Steve Lipsher (slipsher@comcast.net) of Silverthorne writes a monthly column for The Denver Post.

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10 thoughts on “Gun Law in Colorado

  1. You’re just pissed because actions have consequences. If they got far enough to legally justify a recall election then that says it ain’t just a few malcontents who weren’t happy. Real Democracy in action. Liberal and Democrats hate it unless they can rig the ballot box.

    lwk

  2. I think we know who Colorado supports on this… isn’t that obvious by now? Do we need to get more politicians removed that won’t listen to the people? You are now clearly in the minority on this, deal with it. 🙂

    • “I think we know who Colorado supports on this…”

      The vote against Morse according to Fox News this morning was 51/49% which is not a huge majority. The other one at 56/44 % was quite substantial though. The sad thing for me is how “blue” Colorado has become.

      I used to live in Colorado for a number of years back in the 1970s and have hiked, camped, and fished there for decades, although haven’t been back for a few years. A lot of people moved to Colorado over those years and I guess a lot more of them were liberals than conservatives.

      lwk

        • The most interesting race, and the one I think will speak the loudest to other legislators, is the defeat of Angela Giron who was in a heavy Democratic district. So I would expect other Democrats to look at that and say to themselves that gun control legislation is a losing proposition in many places no matter how apparently safe you are. For her to lose by that wide a margin a lot of Democrats had to vote against her.

          The real tragedy, in my view, is that reasonable Americans can’t actually get reasonable restrictions on firearms ownership because many know that if they give an inch the other side will use that as a weakness to take away their 2nd Amendment rights. It is exactly the people calling for draconian control that by their desire to remove guns that make truly reasonable measures difficult or impossible.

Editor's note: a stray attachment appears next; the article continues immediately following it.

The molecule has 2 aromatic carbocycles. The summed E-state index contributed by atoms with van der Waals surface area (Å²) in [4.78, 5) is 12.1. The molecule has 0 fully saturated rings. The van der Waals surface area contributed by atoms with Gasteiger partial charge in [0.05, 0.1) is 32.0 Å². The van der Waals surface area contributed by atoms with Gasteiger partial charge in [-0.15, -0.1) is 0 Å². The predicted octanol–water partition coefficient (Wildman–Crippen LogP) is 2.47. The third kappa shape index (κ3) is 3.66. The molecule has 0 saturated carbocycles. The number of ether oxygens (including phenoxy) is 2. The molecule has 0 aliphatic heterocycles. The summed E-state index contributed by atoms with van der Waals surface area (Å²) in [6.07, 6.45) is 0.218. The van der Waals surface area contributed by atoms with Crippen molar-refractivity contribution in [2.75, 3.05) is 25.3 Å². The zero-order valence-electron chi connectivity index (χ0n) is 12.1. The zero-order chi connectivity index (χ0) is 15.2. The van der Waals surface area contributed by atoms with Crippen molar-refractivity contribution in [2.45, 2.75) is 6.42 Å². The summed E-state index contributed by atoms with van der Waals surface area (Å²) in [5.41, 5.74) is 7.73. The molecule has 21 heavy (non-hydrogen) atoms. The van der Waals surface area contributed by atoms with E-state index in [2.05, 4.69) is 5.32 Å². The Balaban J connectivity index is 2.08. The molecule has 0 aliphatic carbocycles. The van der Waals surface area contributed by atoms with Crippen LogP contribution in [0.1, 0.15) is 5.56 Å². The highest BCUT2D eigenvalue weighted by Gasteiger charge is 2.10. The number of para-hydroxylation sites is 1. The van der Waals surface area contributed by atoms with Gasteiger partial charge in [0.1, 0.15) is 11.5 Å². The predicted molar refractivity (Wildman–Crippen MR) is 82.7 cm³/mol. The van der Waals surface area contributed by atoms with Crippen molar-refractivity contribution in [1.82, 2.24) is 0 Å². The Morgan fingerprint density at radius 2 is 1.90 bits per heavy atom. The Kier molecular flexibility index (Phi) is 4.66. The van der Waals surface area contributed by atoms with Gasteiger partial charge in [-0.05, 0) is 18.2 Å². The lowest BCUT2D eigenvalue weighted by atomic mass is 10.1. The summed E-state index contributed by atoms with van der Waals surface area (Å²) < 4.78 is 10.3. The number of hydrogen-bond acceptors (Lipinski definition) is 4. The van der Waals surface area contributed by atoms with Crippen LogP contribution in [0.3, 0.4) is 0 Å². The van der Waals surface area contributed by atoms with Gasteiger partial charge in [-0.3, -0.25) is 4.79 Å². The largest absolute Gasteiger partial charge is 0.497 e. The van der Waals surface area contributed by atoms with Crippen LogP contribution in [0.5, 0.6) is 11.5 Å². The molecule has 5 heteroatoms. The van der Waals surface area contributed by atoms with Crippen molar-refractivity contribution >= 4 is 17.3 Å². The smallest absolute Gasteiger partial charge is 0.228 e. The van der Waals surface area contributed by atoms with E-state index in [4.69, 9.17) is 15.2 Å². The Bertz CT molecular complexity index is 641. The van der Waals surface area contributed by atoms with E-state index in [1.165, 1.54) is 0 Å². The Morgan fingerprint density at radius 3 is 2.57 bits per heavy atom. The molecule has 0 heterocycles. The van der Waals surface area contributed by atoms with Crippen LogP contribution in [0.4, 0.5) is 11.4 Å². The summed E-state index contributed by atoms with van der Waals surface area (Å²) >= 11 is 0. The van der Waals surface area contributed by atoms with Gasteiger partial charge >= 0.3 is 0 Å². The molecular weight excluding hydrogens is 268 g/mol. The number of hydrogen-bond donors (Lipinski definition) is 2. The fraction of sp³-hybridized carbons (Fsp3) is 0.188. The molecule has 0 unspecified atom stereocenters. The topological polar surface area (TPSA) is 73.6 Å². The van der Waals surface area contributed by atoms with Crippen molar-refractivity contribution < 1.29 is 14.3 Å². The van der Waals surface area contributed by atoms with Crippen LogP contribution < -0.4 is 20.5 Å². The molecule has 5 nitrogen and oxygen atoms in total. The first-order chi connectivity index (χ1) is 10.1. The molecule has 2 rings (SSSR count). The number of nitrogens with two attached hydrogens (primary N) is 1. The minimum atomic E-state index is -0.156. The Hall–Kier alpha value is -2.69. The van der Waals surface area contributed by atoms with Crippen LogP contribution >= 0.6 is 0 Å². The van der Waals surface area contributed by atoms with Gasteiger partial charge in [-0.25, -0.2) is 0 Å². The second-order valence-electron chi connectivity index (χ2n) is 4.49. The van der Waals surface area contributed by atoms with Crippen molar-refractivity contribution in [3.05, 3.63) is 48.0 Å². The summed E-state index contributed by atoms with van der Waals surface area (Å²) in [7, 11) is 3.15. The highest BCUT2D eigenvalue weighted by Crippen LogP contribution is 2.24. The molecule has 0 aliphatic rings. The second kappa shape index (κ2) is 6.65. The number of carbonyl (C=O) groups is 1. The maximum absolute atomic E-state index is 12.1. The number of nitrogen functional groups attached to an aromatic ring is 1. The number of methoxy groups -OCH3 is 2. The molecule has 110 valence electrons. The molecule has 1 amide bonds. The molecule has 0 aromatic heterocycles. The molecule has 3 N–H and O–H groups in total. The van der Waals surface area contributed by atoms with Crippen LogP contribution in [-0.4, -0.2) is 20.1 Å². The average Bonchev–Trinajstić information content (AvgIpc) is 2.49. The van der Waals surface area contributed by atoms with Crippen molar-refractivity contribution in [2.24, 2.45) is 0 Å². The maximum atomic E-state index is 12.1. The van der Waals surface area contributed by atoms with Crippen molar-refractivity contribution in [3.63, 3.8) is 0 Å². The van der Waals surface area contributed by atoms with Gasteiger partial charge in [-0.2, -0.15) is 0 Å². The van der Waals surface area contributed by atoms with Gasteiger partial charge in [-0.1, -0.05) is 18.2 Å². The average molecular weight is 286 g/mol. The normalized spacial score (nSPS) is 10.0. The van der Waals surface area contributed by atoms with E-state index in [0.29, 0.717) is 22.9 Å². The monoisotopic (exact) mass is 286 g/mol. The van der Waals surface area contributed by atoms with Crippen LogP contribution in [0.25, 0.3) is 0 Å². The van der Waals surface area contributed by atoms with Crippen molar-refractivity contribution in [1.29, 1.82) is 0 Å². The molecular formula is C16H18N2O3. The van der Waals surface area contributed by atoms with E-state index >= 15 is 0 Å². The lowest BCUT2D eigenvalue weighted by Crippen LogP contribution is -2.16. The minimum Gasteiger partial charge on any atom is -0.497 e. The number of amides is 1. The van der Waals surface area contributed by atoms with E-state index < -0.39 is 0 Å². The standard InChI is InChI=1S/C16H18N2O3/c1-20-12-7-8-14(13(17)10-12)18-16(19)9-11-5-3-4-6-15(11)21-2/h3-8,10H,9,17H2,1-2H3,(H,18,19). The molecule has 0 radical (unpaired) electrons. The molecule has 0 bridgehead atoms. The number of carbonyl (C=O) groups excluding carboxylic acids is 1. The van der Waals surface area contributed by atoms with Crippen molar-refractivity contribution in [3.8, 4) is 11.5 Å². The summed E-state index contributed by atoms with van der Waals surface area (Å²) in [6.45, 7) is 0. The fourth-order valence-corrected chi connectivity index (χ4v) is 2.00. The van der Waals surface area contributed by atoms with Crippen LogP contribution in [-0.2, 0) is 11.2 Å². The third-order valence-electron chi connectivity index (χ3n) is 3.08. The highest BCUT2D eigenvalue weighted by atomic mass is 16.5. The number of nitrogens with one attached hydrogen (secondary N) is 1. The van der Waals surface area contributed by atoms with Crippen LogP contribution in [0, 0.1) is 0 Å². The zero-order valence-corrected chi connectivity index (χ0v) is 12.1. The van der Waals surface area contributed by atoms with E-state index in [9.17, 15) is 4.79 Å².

For example, it is not unreasonable to believe that anyone buying a firearm should have some minimal screening for not being a criminal or crazy, even in private transactions. That is why I wrote this piece on my blog:

          Universal Background Checks
          http://free2beinamerica2.wordpress.com/2013/08/28/universal-background-checks/

          Please read it before jumping on my case! 🙂 I may have been in the 2nd Amendment fight longer than a lot of others have been alive. 🙂

          And just to be clear, I pretty much oppose any more “gun control” unless it is the kind I propose (as in the article above) and I make that stand even if a school yard of children are murdered every year. I take no moral responsibility for that last. That is squarely the moral responsibility of the people who prevent responsible citizens from defending children in schools with guns.

          lwk

  3. And that’s our lesson for today, folks. Thank you very much, LWK & Opinionated Man, for dropping by & shooting straightly…

    “A Nation of Cowards,” an essay by Jeffrey Snyder, is a classic read on the meaning of “keeping and bearing arms.” The essay refutes the idea that there is something moral about disarming one’s self and expecting others to defend you. So says LWK.

    I read the essay months ago, via LWK’s blog ~ Free 2 Be In America ~ and found it compelling. I recommend a reading of this essay by those who might be miffed by the results of this recall election in Colorado.

    http://rkba.org/comment/cowards.txt

    The eagle flies best when both wings ~ the left and the right ~ are aflutter!

  4. When people let go of their fears guns will not longer be needed. When a nation prepares for peace then wars will cease. When humans reach the conscious level of being they will realize the power of love has kept them alive until now.